US Ambassador expected to apologize over false "no-go zones" statement
The U.S. State Department distanced itself this week from the factually inaccurate picture the new American Envoy to the Netherlands painted about Islamic fundamentalist rioting in the Netherlands in 2015. At an event that year, Peter Hoekstra declared the existence of areas in the Netherlands where politicians were set on fire and effective "no-go zones" that were too dangerous for authorities
Hoekstra, a far-right wing politician from Michigan, was chosen by U.S. President Donald Trump to be his administration's representative in the Netherlands. Hoekstra was affirmed by the U.S. Senate last month, and he submitted his credentials to Dutch King Willem-Alexander earlier this week after which he was subjected to tough questioning from Dutch reporters wanting to know if Hoekstra would finally roll back his comments or apologize for them.
Today Dutch press welcomed @petehoekstra as new ambassador to the Netherlands. In 2015 Hoekstra said Dutch"politicians are being burned" (not true). The only one who did get burned today is... Hoekstra himself. By refusing to answer our questions. pic.twitter.com/Dv2aalbhDP— Roel (@rgeeraedts) January 10, 2018
During a news conference at the State Department’s headquarters in Washington, Undersecretary Steve Goldstein told reporters that Hoekstra has an interview scheduled with a Dutch media outlet Friday, but he didn't name the organization. He “made comments that should not have been made”, Goldstein said, but would not explicitly call them inaccurate. Goldstein only said Hoekstra chose his words poorly.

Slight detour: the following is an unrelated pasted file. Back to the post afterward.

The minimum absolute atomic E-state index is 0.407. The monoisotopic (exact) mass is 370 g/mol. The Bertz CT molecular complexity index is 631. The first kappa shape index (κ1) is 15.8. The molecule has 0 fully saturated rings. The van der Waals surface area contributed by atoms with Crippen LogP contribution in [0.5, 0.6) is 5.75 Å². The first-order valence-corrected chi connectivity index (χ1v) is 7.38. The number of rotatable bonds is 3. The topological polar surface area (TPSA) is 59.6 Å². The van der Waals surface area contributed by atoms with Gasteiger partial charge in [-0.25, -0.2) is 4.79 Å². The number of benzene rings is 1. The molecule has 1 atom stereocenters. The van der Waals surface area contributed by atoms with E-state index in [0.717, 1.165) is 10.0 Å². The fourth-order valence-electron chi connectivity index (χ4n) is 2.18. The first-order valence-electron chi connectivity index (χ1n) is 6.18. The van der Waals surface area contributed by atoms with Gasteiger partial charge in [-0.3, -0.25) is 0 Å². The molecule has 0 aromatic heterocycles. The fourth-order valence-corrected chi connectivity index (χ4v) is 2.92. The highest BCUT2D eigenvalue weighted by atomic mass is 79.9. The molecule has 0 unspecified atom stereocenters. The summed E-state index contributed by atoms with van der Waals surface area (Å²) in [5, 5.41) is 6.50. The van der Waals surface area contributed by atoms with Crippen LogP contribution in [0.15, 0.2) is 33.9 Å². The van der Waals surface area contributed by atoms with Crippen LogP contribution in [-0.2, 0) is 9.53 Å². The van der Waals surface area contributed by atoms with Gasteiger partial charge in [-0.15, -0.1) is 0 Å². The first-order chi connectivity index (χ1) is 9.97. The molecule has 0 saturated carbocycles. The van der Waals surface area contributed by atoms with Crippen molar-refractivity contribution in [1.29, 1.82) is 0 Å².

Hoekstra also refused to answer Dutch reporters' questioning on the matter, something which Goldstein said was improper for any American envoy to do. "I have advised, as I've advised most people, that when reporters are in front of you, just as you are in front of me, that it's always good to answer questions."
The U.S. Ambassador is also likely to make several public appearances in the Netherlands on Saturday and Sunday, Goldstein said. "And he also plans over the weekend to be available within many of the communities in the capital, including Muslim communities," he said. "The department has had conversations with the ambassador. The ambassador wants to get this behind him."
According to newspaper AD, the undersecretary also declared that Hooekstra regretted what had happened, and he referenced to the tweet the new ambassador sent out in December where he apologized for his previous declarations.
At his inaugural press conference in Den Haag on Wednesday Hoekstra was asked repeatedly to provide evidence for his remarks or retract them. Hoekstra had declined to substantiate the remarks, and he did not clarify the apology he gave in December after making false statements to a reporter who had asked about them, ¨I won´t comment on the matter anymore¨, he announced.
On Thursday, U.S. reporters questioned Goldstein about the appropriateness of Hoekstra’s ambassadorship in light of his performance at the news conference and additional statements beyond the 2015 conference, according to The Washington Post. “He's been received well by the Dutch government, and we hope that he can be received well by the people of the Netherlands,” Goldstein said.